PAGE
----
"The real heroes are the ones who went in," he said. "The rest of us were just there to help out."
Voudouris ranked 24th out of 26 competitors after two training runs yesterday. With his skin suit scuffed and ragged from bumping the wall, he's no threat to the medal contenders.
"My best friends in the Olympic Village are the physiotherapists," he said. "They see the black and blue on my body and work around it."
He loves the sport, though, and competes because skeleton is an escape.
"For two runs, I can be concerned only for myself," he said. "I don't have to worry about what's going on around me, if we're going to be stabbed or shot, or if anyone's going to die."

TV ratings get boost
A slew of elements some under NBC's control, others not are helping the network avoid the TV audience shortfalls that plagued the last two Olympics and led to the airing of extra commercials.
After consecutive days of double-digit percentage declines, the ratings rose 22 percent from Saturday night's Salt Lake City-low of 14.0 to a 17.1 for Sunday's coverage from 7:30-11:15 p.m. EST.
That put NBC's prime-time average heading into the final week at 18.3 (each rating point represents about 1.05 million U.S. TV homes), a number boosted by, among other things, a scandal in pairs figure skating and naturally higher interest in an Olympics on U.S. soil.
Ratings are "right about where we thought they'd be," NBC president Randy Falco said. "I love it when a plan comes together."
The ratings are 24 percent higher than the 10-day average for the 2000 Sydney Summer Games on NBC, and 10 percent above the 1998 Nagano Winter Games on CBS. Those are the two lowest-rated Olympics since 1968, and the networks showed additional commercials to make up the difference to advertisers who were told they would reach more viewers.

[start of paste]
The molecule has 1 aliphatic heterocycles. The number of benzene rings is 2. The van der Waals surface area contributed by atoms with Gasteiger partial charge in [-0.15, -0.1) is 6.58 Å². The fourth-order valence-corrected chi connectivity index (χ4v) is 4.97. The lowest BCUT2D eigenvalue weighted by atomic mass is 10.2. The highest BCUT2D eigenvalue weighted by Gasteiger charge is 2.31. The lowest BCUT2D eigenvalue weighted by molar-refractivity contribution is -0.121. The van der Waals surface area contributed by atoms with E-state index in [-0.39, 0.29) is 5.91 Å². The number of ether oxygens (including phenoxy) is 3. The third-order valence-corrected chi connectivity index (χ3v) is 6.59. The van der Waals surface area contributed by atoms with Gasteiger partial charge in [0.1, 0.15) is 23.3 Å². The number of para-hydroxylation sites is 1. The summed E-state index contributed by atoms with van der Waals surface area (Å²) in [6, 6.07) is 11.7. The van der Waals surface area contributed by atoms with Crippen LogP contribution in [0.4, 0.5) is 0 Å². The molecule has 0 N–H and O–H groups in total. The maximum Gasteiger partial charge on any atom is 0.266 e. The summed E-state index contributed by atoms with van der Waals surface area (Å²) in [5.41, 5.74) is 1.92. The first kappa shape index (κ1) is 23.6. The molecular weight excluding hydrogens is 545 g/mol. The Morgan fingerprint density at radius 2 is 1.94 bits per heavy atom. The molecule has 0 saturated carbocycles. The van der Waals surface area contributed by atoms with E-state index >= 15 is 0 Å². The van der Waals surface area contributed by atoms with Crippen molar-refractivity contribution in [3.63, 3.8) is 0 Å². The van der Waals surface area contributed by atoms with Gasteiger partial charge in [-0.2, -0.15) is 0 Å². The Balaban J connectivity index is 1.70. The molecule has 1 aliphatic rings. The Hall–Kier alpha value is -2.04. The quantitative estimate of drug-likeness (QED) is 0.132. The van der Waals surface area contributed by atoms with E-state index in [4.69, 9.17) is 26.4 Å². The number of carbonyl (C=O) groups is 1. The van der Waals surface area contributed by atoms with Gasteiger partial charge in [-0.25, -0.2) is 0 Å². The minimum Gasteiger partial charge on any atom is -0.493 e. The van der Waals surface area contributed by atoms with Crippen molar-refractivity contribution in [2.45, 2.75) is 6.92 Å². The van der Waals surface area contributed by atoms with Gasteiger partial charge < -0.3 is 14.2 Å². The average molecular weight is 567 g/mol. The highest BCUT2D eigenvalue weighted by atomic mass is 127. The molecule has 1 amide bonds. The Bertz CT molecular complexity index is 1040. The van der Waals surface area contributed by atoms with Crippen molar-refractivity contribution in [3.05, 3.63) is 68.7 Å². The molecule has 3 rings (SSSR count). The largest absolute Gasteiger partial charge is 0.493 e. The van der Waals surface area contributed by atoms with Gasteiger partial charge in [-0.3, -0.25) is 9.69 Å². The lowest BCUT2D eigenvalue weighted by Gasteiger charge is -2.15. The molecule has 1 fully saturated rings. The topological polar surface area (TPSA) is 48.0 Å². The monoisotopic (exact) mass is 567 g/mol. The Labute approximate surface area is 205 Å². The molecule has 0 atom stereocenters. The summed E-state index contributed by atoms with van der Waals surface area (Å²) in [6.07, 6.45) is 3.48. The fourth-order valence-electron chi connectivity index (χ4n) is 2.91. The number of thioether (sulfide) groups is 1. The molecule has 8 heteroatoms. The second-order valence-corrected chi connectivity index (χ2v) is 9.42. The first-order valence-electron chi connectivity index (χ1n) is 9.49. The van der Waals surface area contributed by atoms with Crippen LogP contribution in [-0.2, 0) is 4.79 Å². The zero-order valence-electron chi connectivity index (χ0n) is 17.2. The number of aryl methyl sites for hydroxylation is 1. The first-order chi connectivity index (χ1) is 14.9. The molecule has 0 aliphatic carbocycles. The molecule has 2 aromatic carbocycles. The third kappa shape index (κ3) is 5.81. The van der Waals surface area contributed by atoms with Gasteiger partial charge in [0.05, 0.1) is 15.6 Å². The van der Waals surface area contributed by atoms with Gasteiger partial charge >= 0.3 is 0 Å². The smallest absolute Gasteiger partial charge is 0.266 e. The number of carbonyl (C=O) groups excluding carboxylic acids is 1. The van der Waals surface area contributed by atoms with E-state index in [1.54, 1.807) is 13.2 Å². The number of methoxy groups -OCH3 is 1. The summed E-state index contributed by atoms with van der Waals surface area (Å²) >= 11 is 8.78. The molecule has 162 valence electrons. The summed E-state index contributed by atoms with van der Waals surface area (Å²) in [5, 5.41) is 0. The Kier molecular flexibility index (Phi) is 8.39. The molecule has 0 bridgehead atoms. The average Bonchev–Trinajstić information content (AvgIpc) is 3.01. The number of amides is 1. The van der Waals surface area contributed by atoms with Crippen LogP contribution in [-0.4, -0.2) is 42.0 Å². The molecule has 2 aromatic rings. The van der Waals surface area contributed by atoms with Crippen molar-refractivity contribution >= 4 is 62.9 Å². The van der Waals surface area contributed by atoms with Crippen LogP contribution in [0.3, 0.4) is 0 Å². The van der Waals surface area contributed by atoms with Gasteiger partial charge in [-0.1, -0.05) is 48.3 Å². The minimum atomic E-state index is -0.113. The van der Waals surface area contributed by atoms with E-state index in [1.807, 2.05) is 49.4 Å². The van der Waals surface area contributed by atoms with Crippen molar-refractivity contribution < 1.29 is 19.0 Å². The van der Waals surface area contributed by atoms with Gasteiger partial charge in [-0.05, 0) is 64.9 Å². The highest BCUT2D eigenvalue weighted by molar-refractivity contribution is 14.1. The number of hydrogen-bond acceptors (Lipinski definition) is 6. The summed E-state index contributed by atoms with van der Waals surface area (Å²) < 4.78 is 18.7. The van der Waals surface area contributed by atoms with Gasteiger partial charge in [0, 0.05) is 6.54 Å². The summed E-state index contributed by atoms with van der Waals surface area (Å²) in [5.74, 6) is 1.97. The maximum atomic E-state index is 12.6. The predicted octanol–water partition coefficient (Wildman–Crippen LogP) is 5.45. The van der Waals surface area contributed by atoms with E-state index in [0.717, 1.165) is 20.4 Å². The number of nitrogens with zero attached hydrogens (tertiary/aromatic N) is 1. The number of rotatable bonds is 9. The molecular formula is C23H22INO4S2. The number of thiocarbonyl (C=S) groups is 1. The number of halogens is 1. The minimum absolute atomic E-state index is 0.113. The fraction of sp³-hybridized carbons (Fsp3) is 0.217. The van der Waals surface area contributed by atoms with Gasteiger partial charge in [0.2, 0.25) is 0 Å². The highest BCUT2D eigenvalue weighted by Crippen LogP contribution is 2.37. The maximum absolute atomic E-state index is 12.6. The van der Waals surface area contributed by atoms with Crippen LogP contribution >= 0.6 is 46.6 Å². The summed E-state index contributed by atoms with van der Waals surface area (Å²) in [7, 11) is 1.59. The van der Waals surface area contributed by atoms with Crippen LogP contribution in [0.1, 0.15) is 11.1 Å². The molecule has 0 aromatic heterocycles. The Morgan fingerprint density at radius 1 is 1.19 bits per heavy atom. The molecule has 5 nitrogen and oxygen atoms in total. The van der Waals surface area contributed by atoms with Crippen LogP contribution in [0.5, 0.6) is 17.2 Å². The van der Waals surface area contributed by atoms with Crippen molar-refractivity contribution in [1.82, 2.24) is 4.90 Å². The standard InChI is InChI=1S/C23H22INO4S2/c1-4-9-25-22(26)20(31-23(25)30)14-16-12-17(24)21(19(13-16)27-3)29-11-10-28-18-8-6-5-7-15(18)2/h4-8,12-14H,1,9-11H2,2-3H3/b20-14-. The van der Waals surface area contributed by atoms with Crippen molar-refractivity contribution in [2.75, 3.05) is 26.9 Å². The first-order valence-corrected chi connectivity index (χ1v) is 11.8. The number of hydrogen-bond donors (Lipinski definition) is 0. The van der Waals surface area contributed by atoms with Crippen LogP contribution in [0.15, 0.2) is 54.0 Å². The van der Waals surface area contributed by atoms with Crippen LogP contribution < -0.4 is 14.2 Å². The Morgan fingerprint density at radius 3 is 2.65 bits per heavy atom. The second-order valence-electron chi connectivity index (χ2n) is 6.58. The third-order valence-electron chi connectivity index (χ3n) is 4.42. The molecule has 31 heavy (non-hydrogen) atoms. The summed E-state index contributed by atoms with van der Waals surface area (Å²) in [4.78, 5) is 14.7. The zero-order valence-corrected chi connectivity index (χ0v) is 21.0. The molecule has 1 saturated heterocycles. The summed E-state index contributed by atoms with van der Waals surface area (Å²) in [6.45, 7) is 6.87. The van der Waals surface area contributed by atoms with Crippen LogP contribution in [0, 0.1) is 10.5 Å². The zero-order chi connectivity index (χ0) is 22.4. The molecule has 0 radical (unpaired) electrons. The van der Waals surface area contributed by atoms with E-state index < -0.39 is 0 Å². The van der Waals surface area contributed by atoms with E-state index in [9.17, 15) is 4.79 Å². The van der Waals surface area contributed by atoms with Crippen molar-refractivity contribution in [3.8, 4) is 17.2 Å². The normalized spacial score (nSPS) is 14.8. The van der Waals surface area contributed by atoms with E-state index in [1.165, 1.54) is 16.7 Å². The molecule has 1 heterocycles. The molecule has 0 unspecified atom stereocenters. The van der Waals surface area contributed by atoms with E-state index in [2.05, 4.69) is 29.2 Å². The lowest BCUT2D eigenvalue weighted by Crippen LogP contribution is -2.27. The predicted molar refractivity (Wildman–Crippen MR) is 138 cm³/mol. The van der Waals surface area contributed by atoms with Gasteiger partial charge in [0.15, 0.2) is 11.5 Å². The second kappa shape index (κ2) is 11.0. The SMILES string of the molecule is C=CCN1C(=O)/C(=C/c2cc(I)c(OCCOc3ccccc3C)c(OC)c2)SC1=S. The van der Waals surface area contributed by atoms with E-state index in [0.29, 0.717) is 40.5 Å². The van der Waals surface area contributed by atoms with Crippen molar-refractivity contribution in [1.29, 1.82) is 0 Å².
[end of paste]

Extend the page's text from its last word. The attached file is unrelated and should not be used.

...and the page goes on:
A big spike for Salt Lake City came from the highest-rated opening ceremony ever (25.2). If that is taken out, and only the days with Olympic action are compared, the ratings for the current Winter Games are about 4.5 percent higher than Nagano's. Still, for NBC and its sponsors, the opening ceremony certainly counts.
Falco said part of the bump has come from airing the prime-time show on a 2-hour tape delay on the West Coast, where the ratings have been 8 percent higher than for the rest of the country.
Among other factors are the U.S. team's record medal haul, shorter prime-time shows, fewer and shorter features, little competition from other networks, and constant promotion on other NBC programming, including "Today" and local and national news.
And NBC still has women's figure skating, usually the Winter Games' biggest attraction, on tap for today and Thursday.

Triple threat QB
Steve Young is even a triple threat at the Olympics.
Young, the former San Francisco 49ers quarterback and a descendent of Mormon pioneer Brigham Young, was the first volunteer signed up to help with tasks big and small at the Winter Games.
So far, he's carried Britain's team banner in the parade of athletes at the opening ceremony and helped warm up the crowd for pop group Train at the Olympic Medals Plaza.
Yesterday morning, the work was more mundane. The former Pro Bowl quarterback was playing paperboy, toting a stack of newspapers through the lobby of the International Olympic Committee's hotel.